Why fi?

“Well, the good news is we have wifi. The bad news is,
it cost me $150 to update the blog.”

Jesus H., etc.

I know this isn’t exactly the wilderness, but still, damn.

Anyone who’d pay $3 an hour for wifi at Hyde Memorial State Park probably shouldn’t be allowed to leave home with his wallet.

Get your face out of the phone and take a hike, f’fucksake. Give Yogi and Boo-Boo a shot at your pic-a-nic basket.

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44 Responses to “Why fi?”

  1. larryatcycleitalia Says:

    Reminds me of the daze VN had the 900 line you dialed up for race results in the pre-internet era. Louis Viggio (now of Dual Eyewear) would read out the results and we’d scribble ’em down and hang up the phone ASAP to keep the costs down to a couple $.
    VN would come out in print with all the details a few weeks later.
    Now we get a webcam practically shoved up the rider’s a– but we didn’t get any epic video from the recent Vuelta stage under the hailstorm because the TV ‘copters couldn’t fly. What happened to the days when the TV motos had recording capability so the images could at least be downloaded and viewed later? Progress?

    • Patrick O'Grady Says:

      And leave us not forget the early days of the Innertubes, when some buccaneers like CompuServe or AOL would charge a flat fee for monthly access plus some horrific tariff for overage.

      It was my biggest bidness expense some months. That, and the whiskey.

  2. Pat O'Brien Says:

    “We’re really encouraging people to plug into nature and only use Wi-Fi for emergencies,” Energy, Minerals and Natural Resources Secretary Sarah Cottrell Propst said of the initiative.

    Yea, right. The heroin in this vending machine is only for medical emergencies.

  3. Dale E. Brigham Says:

    I am putting my black felt-tip marker to a U.S. map annotated with each state’s electoral college votes. I’m thinking New Mexico should get the most; my home state, Texas, would get zero. I feel better already! Dale (“Behold the Power of my Sharpie”) in Mid-MO

  4. SAO’ Says:

    The thing is, $3 is probably a non-idiotic world decent price. Log in for one hour, tell everyone you got there safe, check weather, log off. Problem is, 3 people will use it that way.

  5. SAO' Says:

    Can you effing imagine if BHO had been caught doctoring a map to cover a gaffe? Impeachment would have started yesterday.

  6. SteveP Says:



  7. khal spencer Says:

    Dope dealers and Internet dealers. One and the same addiction.

  8. Dale Says:

    Camping used to mean fun away from home, getting wet and dirty and maybe staying that way, and eating stuff that was not on the normal menu.

    Now it means spending $80K for an RV so that you can pull a trailer with a golf cart (we don’t want to walk around the camping area – do we). And don’t forget – the campground is a Theme Park!

    • Patrick O'Grady Says:

      I saw a dude with a diesel Dodge duallie pulling a fifth wheel and a pontoon boat the other day. He was probably off to rough it in a Walmart parking lot.

      • SAO’ Says:

        And those guys swear they’re ready to live off the grid. 40 gallon tank times 12 mpg = how many days into the zombie apocalypse before they’re as dead as a 10 month old e-scooter?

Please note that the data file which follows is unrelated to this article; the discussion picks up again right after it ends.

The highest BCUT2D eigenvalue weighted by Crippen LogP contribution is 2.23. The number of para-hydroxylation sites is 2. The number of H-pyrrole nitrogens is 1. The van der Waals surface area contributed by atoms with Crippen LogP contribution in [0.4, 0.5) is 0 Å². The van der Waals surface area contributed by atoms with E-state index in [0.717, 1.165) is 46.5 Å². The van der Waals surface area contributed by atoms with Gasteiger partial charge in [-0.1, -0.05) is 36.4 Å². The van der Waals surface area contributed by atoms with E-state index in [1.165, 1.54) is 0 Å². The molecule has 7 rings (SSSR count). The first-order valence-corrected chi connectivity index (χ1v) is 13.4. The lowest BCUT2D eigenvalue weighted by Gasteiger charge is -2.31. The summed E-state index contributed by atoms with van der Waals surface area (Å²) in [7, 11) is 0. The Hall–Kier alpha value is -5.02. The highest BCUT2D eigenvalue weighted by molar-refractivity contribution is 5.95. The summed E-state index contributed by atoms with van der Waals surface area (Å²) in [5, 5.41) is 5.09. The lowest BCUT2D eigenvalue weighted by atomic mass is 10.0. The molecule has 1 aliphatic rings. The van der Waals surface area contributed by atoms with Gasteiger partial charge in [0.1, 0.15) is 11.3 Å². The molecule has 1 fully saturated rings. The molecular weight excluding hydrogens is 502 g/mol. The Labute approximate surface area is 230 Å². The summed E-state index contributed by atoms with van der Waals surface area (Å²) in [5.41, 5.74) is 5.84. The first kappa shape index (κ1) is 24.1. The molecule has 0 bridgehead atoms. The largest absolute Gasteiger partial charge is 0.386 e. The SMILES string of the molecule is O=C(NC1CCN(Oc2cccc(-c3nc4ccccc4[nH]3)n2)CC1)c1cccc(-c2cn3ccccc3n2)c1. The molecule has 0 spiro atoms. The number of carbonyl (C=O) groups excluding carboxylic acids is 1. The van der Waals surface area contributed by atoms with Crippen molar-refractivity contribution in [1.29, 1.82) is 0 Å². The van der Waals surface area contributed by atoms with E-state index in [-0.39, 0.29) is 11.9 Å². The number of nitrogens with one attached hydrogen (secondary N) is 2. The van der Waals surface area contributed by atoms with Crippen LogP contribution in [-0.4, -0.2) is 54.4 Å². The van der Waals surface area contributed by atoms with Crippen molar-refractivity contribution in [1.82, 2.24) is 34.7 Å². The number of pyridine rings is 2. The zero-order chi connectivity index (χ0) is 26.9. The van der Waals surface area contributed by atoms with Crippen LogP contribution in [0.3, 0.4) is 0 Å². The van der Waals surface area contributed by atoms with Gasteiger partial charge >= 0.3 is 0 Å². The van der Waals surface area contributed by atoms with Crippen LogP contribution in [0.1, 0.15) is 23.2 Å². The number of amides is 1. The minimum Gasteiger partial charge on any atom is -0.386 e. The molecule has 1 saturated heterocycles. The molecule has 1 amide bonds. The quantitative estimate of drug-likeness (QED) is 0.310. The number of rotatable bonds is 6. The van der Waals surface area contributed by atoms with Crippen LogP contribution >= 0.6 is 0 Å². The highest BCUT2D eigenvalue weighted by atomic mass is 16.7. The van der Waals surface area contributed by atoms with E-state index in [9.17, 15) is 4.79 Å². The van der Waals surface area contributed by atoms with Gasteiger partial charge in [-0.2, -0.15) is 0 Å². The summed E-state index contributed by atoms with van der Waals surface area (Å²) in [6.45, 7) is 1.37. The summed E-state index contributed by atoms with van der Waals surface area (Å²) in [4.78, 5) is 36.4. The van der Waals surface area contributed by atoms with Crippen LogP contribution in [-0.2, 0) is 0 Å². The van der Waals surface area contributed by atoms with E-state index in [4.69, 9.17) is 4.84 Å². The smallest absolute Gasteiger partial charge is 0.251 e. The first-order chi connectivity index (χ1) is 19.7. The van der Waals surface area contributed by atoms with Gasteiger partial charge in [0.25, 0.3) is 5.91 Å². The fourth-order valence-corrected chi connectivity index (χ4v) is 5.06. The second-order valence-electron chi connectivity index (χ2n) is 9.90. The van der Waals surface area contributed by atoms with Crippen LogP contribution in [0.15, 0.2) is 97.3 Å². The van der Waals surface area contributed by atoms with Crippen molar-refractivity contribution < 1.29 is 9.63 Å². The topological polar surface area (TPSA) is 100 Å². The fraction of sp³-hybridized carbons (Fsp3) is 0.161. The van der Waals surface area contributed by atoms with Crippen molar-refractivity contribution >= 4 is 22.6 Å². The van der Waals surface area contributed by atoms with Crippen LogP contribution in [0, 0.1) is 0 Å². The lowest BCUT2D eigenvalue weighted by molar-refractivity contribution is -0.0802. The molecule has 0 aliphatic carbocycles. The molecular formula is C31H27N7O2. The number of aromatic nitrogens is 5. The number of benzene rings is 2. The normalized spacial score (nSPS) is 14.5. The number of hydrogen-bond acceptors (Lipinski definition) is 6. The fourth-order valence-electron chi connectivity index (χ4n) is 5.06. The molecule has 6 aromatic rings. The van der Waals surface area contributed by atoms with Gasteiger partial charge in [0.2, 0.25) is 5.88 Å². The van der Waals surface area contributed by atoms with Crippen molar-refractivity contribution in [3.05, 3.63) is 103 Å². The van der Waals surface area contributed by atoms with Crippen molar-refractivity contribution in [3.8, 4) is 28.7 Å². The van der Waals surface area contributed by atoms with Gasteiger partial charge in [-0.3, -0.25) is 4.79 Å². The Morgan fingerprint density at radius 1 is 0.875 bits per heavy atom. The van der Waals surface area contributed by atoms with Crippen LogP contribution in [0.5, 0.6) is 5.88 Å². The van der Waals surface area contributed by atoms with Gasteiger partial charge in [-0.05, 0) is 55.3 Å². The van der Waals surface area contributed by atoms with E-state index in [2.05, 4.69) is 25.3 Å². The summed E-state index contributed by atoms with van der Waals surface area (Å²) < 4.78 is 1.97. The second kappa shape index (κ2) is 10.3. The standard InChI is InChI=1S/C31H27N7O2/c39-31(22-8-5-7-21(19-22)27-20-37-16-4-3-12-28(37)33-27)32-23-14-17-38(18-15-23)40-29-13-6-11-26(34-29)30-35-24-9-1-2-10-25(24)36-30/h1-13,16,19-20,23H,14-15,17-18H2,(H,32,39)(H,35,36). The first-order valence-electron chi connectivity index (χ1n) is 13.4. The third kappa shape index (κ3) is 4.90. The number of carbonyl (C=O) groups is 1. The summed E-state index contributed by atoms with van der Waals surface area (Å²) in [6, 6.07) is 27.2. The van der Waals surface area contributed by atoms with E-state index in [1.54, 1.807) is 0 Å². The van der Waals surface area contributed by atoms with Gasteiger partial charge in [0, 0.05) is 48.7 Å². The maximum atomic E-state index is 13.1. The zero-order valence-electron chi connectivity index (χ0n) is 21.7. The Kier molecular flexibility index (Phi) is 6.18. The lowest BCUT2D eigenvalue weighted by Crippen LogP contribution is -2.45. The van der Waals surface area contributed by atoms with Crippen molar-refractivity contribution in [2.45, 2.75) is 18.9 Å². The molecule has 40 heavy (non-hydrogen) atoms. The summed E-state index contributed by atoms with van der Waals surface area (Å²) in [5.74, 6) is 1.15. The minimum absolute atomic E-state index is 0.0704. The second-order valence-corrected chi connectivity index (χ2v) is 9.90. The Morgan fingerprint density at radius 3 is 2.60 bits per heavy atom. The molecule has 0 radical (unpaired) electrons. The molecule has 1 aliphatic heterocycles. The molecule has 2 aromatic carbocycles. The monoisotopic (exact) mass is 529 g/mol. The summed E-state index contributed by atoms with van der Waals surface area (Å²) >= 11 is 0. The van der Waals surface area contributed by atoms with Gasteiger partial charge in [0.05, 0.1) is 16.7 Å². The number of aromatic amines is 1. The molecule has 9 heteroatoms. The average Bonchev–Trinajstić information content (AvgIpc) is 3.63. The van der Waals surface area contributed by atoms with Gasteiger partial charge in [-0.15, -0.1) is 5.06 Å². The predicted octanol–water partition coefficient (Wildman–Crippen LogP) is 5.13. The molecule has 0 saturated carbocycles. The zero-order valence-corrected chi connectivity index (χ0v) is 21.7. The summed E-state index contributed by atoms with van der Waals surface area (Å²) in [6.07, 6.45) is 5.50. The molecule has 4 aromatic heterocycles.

• Patrick O'Grady Says:

        Some good eatin’ on those fellas too. Plump and juicy, like a Butterball turkey. Tough to store the meat without refrigeration, though, so you’ll want to make jerky and share with the neighbors.

    • khal spencer Says:

      My wife’s idea of camping is the Holiday Inn. She doesn’t like sleeping on the ground. But I draw the line at buying an RV or Fifth Wheel and spending my vacations in an RV park. That shit is definitely for other people.

      • larryatcycleitalia Says:

        I’m with my mother-in-law on this one – “Camping is a hotel without room service.” 🙂
        I too laugh at the “Country Boy can survive” types.
        Not too many of them here in Sicily, thank gawd, though there IS a place we ride past with a “GLAMPING” sign in front.

    • Patrick O'Grady Says:

      There are RV parks, and there are RV parks. I like the one at McDowell Mountain Regional Park outside Fountain Hills (see the pic above). There are plenty of the $150,000 big rigs, but you’ll also see pop-tops, conversion vans, and the humble tent.

      Plus the trail network is stellar, the campground hosts are bicycle people, and Fountain Hills is close but not too close in case you need some shrimp for the barbie.

      Even the overflow area is a’ight (see below). O, the glory days, when I had a manly Toyota Tacoma pick-’em-up truck.

      Mind you, you want to select your dates carefully. It’s about 106° there right now with both pollution and flash-flood advisories in effect. Maybe the floods will wash away the stank.

      McDowell overflow area

      • psobrien Says:

        We really rough it. We have the Eureka glamping tent that sleeps six. Plenty of room for 2 people, 1 little dog, 3 inch think foam sleeping pads, and that porta pot for the 2AM piss call. And remember that old sailor’s jingle. When you’re getting old, and your bladder is weak, stand close to the john or you’ll pee on your feet.

      • Patrick O'Grady Says:

        We have three tents: the little gray Eureka (in theory, for two people, in practice, for one); the little orange Big Agnes Fly Creek UL2 (another two-sleeper that’s better as a solo); and that big orange North Face Expedition-25 at the top of the page (an honest two-sleeper that’s basically a car-camping Hilton).

        Herself is like Meena — if it ain’t an actual Hilton, with bed, bath, and bar, it ain’t for her. Ixnay on the ampingcay. So if you see that North Face pitched next to a beater Subie with a Steelman on the roof rack, you can pretty much assume it’s just me in there.

        • SAO’ Says:

          When I met my better half, she was camping with the bears and doing 140 mile bike rides. That was Alaska. Moved to Hawaii where we would discover islands by kayak, scooting around the sharks.

          Then we moved to Fort Lost in the Woods, Misery. Chiggers. Ticks. Feral pigs. Water Mocs.

          Haven’t gone tent camping since.

          • Pat O'Brien Says: